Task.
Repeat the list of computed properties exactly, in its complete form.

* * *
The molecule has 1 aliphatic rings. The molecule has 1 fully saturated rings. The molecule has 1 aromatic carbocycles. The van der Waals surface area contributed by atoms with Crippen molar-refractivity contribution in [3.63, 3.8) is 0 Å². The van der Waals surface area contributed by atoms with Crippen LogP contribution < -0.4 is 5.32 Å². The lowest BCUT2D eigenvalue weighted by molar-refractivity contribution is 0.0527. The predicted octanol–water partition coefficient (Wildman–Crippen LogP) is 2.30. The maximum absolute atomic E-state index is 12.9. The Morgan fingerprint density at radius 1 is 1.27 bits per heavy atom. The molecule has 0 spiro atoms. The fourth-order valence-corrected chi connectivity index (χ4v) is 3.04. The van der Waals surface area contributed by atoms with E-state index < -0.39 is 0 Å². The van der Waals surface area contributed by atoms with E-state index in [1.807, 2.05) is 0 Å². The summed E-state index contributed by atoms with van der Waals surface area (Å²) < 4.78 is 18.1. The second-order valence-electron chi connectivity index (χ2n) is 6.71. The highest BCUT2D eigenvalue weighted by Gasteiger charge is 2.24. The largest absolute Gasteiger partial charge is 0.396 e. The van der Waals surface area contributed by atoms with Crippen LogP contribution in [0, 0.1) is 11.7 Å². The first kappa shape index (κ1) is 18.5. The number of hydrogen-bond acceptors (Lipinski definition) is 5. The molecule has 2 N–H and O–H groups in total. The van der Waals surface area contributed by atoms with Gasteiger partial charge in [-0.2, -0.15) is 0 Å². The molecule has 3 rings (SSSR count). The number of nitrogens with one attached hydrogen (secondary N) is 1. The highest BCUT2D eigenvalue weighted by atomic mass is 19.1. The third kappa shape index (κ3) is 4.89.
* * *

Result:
The molecule has 1 aliphatic rings. The molecule has 1 fully saturated rings. The molecule has 1 aromatic carbocycles. The van der Waals surface area contributed by atoms with Crippen molar-refractivity contribution in [3.63, 3.8) is 0 Å². The van der Waals surface area contributed by atoms with Crippen LogP contribution < -0.4 is 5.32 Å². The lowest BCUT2D eigenvalue weighted by molar-refractivity contribution is 0.0527. The predicted octanol–water partition coefficient (Wildman–Crippen LogP) is 2.30. The maximum absolute atomic E-state index is 12.9. The Morgan fingerprint density at radius 1 is 1.27 bits per heavy atom. The molecule has 0 spiro atoms. The fourth-order valence-corrected chi connectivity index (χ4v) is 3.04. The van der Waals surface area contributed by atoms with E-state index < -0.39 is 0 Å². The van der Waals surface area contributed by atoms with E-state index in [1.807, 2.05) is 0 Å². The summed E-state index contributed by atoms with van der Waals surface area (Å²) < 4.78 is 18.1. The second-order valence-electron chi connectivity index (χ2n) is 6.71. The highest BCUT2D eigenvalue weighted by Gasteiger charge is 2.24. The largest absolute Gasteiger partial charge is 0.396 e. The van der Waals surface area contributed by atoms with Crippen LogP contribution in [0, 0.1) is 11.7 Å². The first kappa shape index (κ1) is 18.5. The number of hydrogen-bond acceptors (Lipinski definition) is 5. The molecule has 2 N–H and O–H groups in total. The van der Waals surface area contributed by atoms with Gasteiger partial charge in [-0.2, -0.15) is 0 Å². The molecule has 3 rings (SSSR count). The number of nitrogens with one attached hydrogen (secondary N) is 1. The highest BCUT2D eigenvalue weighted by atomic mass is 19.1. The third kappa shape index (κ3) is 4.89.